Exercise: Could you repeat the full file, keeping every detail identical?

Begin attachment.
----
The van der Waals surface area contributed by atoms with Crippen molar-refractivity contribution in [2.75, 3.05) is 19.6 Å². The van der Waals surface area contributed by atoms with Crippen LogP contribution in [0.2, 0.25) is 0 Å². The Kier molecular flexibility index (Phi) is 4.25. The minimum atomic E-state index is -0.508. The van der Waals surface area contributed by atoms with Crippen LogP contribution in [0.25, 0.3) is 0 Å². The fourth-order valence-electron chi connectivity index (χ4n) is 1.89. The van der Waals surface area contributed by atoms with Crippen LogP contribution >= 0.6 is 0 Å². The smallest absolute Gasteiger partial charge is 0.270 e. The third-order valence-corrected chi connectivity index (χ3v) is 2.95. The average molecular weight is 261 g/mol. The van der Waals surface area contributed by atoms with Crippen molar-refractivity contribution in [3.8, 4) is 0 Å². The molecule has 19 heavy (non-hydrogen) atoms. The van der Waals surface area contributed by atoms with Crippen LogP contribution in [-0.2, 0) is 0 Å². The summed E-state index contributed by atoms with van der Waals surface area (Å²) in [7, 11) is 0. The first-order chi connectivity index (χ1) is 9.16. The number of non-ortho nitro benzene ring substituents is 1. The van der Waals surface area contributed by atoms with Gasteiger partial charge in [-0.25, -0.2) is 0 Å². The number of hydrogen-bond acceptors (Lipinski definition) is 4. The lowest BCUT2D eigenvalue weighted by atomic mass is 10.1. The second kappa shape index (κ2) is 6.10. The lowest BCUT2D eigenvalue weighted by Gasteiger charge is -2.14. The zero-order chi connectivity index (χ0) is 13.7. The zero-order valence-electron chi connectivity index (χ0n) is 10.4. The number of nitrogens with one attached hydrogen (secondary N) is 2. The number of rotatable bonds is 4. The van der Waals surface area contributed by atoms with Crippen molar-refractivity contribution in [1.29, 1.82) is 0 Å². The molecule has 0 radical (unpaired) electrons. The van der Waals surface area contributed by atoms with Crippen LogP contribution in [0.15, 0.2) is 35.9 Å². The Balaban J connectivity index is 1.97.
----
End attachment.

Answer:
The van der Waals surface area contributed by atoms with Crippen molar-refractivity contribution in [2.75, 3.05) is 19.6 Å². The van der Waals surface area contributed by atoms with Crippen LogP contribution in [0.2, 0.25) is 0 Å². The Kier molecular flexibility index (Phi) is 4.25. The minimum atomic E-state index is -0.508. The van der Waals surface area contributed by atoms with Crippen LogP contribution in [0.25, 0.3) is 0 Å². The fourth-order valence-electron chi connectivity index (χ4n) is 1.89. The van der Waals surface area contributed by atoms with Crippen LogP contribution >= 0.6 is 0 Å². The smallest absolute Gasteiger partial charge is 0.270 e. The third-order valence-corrected chi connectivity index (χ3v) is 2.95. The average molecular weight is 261 g/mol. The van der Waals surface area contributed by atoms with Crippen molar-refractivity contribution in [3.8, 4) is 0 Å². The molecule has 19 heavy (non-hydrogen) atoms. The van der Waals surface area contributed by atoms with Crippen LogP contribution in [-0.2, 0) is 0 Å². The summed E-state index contributed by atoms with van der Waals surface area (Å²) in [7, 11) is 0. The first-order chi connectivity index (χ1) is 9.16. The number of non-ortho nitro benzene ring substituents is 1. The van der Waals surface area contributed by atoms with Gasteiger partial charge in [-0.25, -0.2) is 0 Å². The number of hydrogen-bond acceptors (Lipinski definition) is 4. The lowest BCUT2D eigenvalue weighted by atomic mass is 10.1. The second kappa shape index (κ2) is 6.10. The lowest BCUT2D eigenvalue weighted by Gasteiger charge is -2.14. The zero-order chi connectivity index (χ0) is 13.7. The zero-order valence-electron chi connectivity index (χ0n) is 10.4. The number of nitrogens with one attached hydrogen (secondary N) is 2. The number of rotatable bonds is 4. The van der Waals surface area contributed by atoms with Crippen molar-refractivity contribution in [1.29, 1.82) is 0 Å². The molecule has 0 radical (unpaired) electrons. The van der Waals surface area contributed by atoms with Crippen LogP contribution in [0.15, 0.2) is 35.9 Å². The Balaban J connectivity index is 1.97.